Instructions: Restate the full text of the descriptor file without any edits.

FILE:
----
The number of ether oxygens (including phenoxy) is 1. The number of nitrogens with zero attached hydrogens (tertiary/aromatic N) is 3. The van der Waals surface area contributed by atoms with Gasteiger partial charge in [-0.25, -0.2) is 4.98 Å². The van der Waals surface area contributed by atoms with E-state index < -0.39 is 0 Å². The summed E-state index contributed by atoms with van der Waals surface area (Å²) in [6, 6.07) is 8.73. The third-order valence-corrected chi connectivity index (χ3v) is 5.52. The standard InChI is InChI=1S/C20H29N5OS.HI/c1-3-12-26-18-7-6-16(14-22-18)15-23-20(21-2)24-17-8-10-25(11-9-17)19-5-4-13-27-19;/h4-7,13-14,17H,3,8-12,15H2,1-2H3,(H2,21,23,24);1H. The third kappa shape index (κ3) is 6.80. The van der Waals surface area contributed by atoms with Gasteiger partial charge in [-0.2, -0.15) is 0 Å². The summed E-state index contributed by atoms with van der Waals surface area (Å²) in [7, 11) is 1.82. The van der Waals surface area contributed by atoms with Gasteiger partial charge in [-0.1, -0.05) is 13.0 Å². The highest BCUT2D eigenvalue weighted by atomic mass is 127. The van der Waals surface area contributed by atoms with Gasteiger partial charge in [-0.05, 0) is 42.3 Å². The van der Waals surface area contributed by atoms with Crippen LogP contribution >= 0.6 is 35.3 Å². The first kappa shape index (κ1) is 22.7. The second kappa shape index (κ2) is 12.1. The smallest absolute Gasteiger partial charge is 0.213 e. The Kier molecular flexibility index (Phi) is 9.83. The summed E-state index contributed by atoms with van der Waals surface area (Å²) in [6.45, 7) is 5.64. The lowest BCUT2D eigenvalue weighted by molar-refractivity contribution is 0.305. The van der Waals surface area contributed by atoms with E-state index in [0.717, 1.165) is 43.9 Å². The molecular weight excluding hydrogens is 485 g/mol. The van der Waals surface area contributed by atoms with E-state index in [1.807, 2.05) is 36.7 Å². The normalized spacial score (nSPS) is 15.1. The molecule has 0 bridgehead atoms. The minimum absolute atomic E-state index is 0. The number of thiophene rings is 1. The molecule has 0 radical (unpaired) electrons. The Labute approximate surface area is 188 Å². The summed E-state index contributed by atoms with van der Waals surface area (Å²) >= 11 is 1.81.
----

The number of ether oxygens (including phenoxy) is 1. The number of nitrogens with zero attached hydrogens (tertiary/aromatic N) is 3. The van der Waals surface area contributed by atoms with Gasteiger partial charge in [-0.25, -0.2) is 4.98 Å². The van der Waals surface area contributed by atoms with E-state index < -0.39 is 0 Å². The summed E-state index contributed by atoms with van der Waals surface area (Å²) in [6, 6.07) is 8.73. The third-order valence-corrected chi connectivity index (χ3v) is 5.52. The standard InChI is InChI=1S/C20H29N5OS.HI/c1-3-12-26-18-7-6-16(14-22-18)15-23-20(21-2)24-17-8-10-25(11-9-17)19-5-4-13-27-19;/h4-7,13-14,17H,3,8-12,15H2,1-2H3,(H2,21,23,24);1H. The third kappa shape index (κ3) is 6.80. The van der Waals surface area contributed by atoms with Gasteiger partial charge in [-0.2, -0.15) is 0 Å². The summed E-state index contributed by atoms with van der Waals surface area (Å²) in [7, 11) is 1.82. The van der Waals surface area contributed by atoms with Gasteiger partial charge in [-0.1, -0.05) is 13.0 Å². The highest BCUT2D eigenvalue weighted by atomic mass is 127. The van der Waals surface area contributed by atoms with Gasteiger partial charge in [-0.05, 0) is 42.3 Å². The van der Waals surface area contributed by atoms with Crippen LogP contribution >= 0.6 is 35.3 Å². The first kappa shape index (κ1) is 22.7. The second kappa shape index (κ2) is 12.1. The smallest absolute Gasteiger partial charge is 0.213 e. The Kier molecular flexibility index (Phi) is 9.83. The summed E-state index contributed by atoms with van der Waals surface area (Å²) in [6.45, 7) is 5.64. The lowest BCUT2D eigenvalue weighted by molar-refractivity contribution is 0.305. The van der Waals surface area contributed by atoms with E-state index in [0.717, 1.165) is 43.9 Å². The molecular weight excluding hydrogens is 485 g/mol. The van der Waals surface area contributed by atoms with E-state index in [1.807, 2.05) is 36.7 Å². The normalized spacial score (nSPS) is 15.1. The molecule has 0 bridgehead atoms. The minimum absolute atomic E-state index is 0. The number of thiophene rings is 1. The molecule has 0 radical (unpaired) electrons. The Labute approximate surface area is 188 Å². The summed E-state index contributed by atoms with van der Waals surface area (Å²) >= 11 is 1.81.